How Big Should the Cubicles in Your Office Be?
The nationwide shutdowns that marked the early part of 2020 have slowly lifted, allowing more businesses to resume operations, but “business as usual” simply isn’t an option with the threat of COVID-19 lingering. This has forced companies to rethink how their office settings function.
Before, it was fine to have rows of connected cubicles, or even open office environments devoid of barriers between desks, providing teams with opportunities to collaborate. Now, everything has changed, and in addition to improving ventilation and increasing cleaning and sanitization, many businesses have to create entirely new layouts for seating, in compliance with social distancing guidelines.
The good news is, you can easily add barriers between workers when you include cubicle walls around desks, in addition to placing them six feet apart. However, when modifying your floor plans, you’ll also have to consider the size of your cubicles, because of course, the square footage they claim will impact the number of workers you can fit into any given space. How big should cubicles be?
Economy versus Performance
On the one hand, smaller cubicles allow you to plan a layout that includes more work stations in any given space. Since you’re already losing space to social distancing, you naturally want to make the most of the space you have left.
Unfortunately, squeezing workers into teeny-tiny cubicles may not provide the best environment for productivity, or safety. Consider, for example, a small work station with just enough room for essentials like a computer, a phone, and a small filing cabinet.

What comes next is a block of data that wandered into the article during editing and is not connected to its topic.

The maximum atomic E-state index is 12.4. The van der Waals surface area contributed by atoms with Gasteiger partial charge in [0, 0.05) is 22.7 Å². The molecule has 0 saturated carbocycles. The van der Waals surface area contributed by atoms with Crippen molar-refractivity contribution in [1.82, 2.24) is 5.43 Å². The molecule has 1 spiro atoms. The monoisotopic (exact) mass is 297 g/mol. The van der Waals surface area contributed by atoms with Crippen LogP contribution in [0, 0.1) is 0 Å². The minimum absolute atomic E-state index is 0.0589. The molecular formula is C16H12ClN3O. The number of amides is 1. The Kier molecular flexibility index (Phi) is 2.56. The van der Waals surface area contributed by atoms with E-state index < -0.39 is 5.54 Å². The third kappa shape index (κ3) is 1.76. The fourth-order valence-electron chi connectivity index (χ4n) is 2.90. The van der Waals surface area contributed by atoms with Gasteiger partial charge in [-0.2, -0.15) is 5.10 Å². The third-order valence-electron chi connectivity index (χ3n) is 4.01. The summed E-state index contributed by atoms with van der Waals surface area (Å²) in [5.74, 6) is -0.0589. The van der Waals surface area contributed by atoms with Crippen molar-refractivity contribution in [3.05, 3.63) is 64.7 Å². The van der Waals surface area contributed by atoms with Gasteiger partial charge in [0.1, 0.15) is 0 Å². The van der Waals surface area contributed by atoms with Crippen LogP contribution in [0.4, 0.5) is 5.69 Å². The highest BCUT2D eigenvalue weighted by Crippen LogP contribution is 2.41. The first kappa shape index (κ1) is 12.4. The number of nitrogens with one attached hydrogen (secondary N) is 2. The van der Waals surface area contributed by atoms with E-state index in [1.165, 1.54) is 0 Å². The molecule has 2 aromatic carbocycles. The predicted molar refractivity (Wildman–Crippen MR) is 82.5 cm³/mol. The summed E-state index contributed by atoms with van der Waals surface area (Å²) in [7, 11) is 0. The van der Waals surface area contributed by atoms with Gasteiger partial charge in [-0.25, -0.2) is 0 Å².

While it will get the job done, employees will have to leave their desk to use any other equipment (like a printer, for example). This wastes time over having individual printers at employee desks, but it also creates greater opportunity for virus transmission as employees move through the office and interact with high-touch surfaces (printer buttons/touchscreens).
With larger cubicle and work spaces allotted to each employee, you’ll not only increase productivity and safety, but likely improve employee morale, as opposed to cramming workers into cramped, claustrophobic work stations.
How Big is Big Enough?
The size of cubicle you choose will depend on a couple of factors, including available space, the needs of workers, and whether or not you’re willing to implement measures like A/B scheduling to alleviate the need for your entire staff to be in the building at any given time. Your best bet is to use modular products that allow you to create cubicles in a variety of sizes and configurations. A call center employee, for example, might need less space and equipment than a graphic designer.
In addition to carefully considering sizing to suit the needs of specific employees (or types of activities), you should think about the makeup of your cubicles, including colorful paneling, see-though upper panels to preserve light flow, and ergonomic solutions that promote health and morale. With the right cubicles, you can create an environment conducive to performance and safety when employees return to the office.